"We are proud of our investments in sustainable generation in New Zealand, which include 35 hydro facilities and the country's largest wind farm, plus plans for two further hydro facilities and two further wind farms now having been granted resource consents. We see this as the first of what we hope will be significant further investments in Australian wind energy, the income from which will complement that from New Zealand and provide increased income security in times of difficult economic or climatic conditions, as well as making a worthwhile contribution to combating emissions induced climate change".

"The wind farm will help develop a positive new image for the town," said the Chairperson of the Snowtown Community Management Committee, Paul McCormack.

Snowtown has struggled to shake off the global notoriety it received due to the 'bodies in the barrel" murders nearly a decade ago, while many local farmers have also had to battle drought and uncertain grain prices.

"The local community has taken a strong interest in the project, and appreciates it being named the Snowtown Wind Farm," Mr McCormack said. "It's a good news story for this community."

Mr McCormack is particularly enthusiastic about the 44 metre wind turbine blade which is on permanent display in the middle of town.

"It is a fantastic tourist attraction and it allows people to stop off in Snowtown and get a sense of the turbines up close."

Mr McCormack, who has one of turbines on his land, said lightheartedly: "Every morning I walk to the chook house to collect an egg for breakfast, and I look up at my turbine on the hill to ensure that it's still spinning. I think it's a beautiful beast, and it makes me greener and greener each day."

ENDS

© Scoop Media

 
 
 
 
 
Business Headlines | Sci-Tech Headlines

 

Water: Farming Leaders Pledge To Help Make Rivers Swimmable

In a first for the country, farming leaders have pledged to work together to help make New Zealand’s rivers swimmable for future generations. More>>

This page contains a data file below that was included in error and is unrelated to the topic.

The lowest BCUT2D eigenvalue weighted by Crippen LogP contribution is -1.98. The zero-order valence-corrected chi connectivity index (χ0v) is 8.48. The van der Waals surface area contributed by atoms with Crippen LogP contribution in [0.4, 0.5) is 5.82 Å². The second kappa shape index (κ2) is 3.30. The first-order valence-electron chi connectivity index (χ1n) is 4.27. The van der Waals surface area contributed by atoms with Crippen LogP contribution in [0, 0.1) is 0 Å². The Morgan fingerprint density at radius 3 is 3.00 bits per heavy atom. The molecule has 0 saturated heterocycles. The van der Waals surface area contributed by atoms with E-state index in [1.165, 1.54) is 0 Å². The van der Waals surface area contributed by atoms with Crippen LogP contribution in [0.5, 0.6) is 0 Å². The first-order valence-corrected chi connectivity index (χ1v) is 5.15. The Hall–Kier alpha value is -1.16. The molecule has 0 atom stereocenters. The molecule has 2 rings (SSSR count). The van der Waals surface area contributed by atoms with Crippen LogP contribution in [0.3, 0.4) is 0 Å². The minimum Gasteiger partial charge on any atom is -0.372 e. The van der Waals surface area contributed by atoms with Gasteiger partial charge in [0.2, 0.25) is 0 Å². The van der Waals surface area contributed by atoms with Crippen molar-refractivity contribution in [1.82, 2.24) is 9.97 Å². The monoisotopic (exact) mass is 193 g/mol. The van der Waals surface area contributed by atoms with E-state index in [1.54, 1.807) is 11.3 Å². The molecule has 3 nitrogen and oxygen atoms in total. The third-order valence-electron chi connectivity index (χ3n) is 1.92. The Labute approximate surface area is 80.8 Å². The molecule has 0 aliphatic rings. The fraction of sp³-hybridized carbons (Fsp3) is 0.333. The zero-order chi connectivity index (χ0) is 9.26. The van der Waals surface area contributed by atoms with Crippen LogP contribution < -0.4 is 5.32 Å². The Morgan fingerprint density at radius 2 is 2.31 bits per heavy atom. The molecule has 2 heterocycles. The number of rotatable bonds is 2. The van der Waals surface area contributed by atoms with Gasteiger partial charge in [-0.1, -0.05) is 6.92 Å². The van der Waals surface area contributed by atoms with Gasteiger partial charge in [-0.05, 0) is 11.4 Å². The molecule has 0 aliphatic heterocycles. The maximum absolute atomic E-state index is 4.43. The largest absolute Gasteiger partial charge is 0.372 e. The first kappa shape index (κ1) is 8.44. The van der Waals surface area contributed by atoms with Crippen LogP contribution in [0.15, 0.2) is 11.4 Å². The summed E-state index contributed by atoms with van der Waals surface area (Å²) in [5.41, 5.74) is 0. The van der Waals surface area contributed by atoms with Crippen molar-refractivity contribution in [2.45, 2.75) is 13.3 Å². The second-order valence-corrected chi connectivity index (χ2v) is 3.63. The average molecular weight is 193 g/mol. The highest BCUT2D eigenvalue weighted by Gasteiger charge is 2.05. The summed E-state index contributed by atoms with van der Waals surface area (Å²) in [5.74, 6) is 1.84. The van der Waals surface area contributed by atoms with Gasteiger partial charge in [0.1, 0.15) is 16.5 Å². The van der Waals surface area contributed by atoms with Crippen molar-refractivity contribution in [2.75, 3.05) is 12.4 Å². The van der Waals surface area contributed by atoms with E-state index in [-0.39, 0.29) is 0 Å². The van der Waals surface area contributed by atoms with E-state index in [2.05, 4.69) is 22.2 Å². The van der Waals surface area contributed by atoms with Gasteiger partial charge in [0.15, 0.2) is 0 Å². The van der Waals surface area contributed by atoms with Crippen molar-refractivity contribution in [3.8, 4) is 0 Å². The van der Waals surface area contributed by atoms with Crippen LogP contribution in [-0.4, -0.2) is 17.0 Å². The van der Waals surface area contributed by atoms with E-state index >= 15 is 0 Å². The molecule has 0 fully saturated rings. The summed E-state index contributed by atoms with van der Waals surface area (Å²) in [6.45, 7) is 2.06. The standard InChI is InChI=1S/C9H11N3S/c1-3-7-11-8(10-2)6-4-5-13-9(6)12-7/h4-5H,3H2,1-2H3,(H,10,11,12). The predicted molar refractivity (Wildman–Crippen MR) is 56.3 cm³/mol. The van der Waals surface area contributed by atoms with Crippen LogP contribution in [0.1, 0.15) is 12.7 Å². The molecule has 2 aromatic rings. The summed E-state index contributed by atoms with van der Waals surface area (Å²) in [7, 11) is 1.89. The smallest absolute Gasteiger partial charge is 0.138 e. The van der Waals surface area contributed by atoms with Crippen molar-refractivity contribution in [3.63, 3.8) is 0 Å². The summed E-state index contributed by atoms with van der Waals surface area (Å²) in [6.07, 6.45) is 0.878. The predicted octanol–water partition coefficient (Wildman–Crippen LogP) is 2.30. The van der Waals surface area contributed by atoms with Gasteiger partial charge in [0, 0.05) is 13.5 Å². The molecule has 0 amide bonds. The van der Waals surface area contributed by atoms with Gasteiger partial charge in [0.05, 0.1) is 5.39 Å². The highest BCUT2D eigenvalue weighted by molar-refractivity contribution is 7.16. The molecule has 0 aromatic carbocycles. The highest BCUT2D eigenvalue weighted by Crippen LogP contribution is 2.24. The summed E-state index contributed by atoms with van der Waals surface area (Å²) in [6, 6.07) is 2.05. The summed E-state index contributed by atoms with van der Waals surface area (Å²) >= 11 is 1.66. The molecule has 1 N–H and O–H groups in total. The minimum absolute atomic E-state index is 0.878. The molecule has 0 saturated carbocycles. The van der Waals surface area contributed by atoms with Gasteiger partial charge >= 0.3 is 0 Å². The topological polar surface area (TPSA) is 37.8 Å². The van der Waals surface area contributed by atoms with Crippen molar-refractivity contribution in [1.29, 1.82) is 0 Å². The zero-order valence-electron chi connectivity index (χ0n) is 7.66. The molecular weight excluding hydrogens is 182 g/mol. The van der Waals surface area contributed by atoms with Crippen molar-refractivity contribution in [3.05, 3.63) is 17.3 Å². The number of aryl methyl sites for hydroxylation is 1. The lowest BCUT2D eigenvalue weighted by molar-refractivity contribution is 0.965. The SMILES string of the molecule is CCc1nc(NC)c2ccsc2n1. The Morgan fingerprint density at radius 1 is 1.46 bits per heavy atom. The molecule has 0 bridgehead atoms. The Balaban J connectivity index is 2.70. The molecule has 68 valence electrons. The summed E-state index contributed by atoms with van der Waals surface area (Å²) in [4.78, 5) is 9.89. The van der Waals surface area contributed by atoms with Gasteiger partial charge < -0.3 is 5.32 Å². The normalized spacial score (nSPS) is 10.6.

ALSO:

Unintended Consequences: Liquor Change For Grocery Stores On Tobacco Tax

Changes in the law made to enable grocery stores to continue holding liquor licences to sell alcohol despite increases in tobacco taxes will take effect on 15 September 2017. More>>

Back Again: Government Approves TPP11 Mandate

Trade Minister Todd McClay says New Zealand will be pushing for the minimal number of changes possible to the original TPP agreement, something that the remaining TPP11 countries have agreed on. More>>

ALSO:

By May 2018: Wider, Earlier Microbead Ban

The sale and manufacture of wash-off products containing plastic microbeads will be banned in New Zealand earlier than previously expected, Associate Environment Minister Scott Simpson announced today. More>>

ALSO:

Snail-ier Mail: NZ Post To Ditch FastPost

New Zealand Post customers will see a change to how they can send priority mail from 1 January 2018. The FastPost service will no longer be available from this date. More>>

ALSO:

Property Institute: English Backs Of Debt To Income Plan

Property Institute of New Zealand Chief Executive Ashley Church is applauding today’s decision, by Prime Minister Bill English, to take Debt-to-income ratios off the table as a tool available to the Reserve Bank. More>>

ALSO: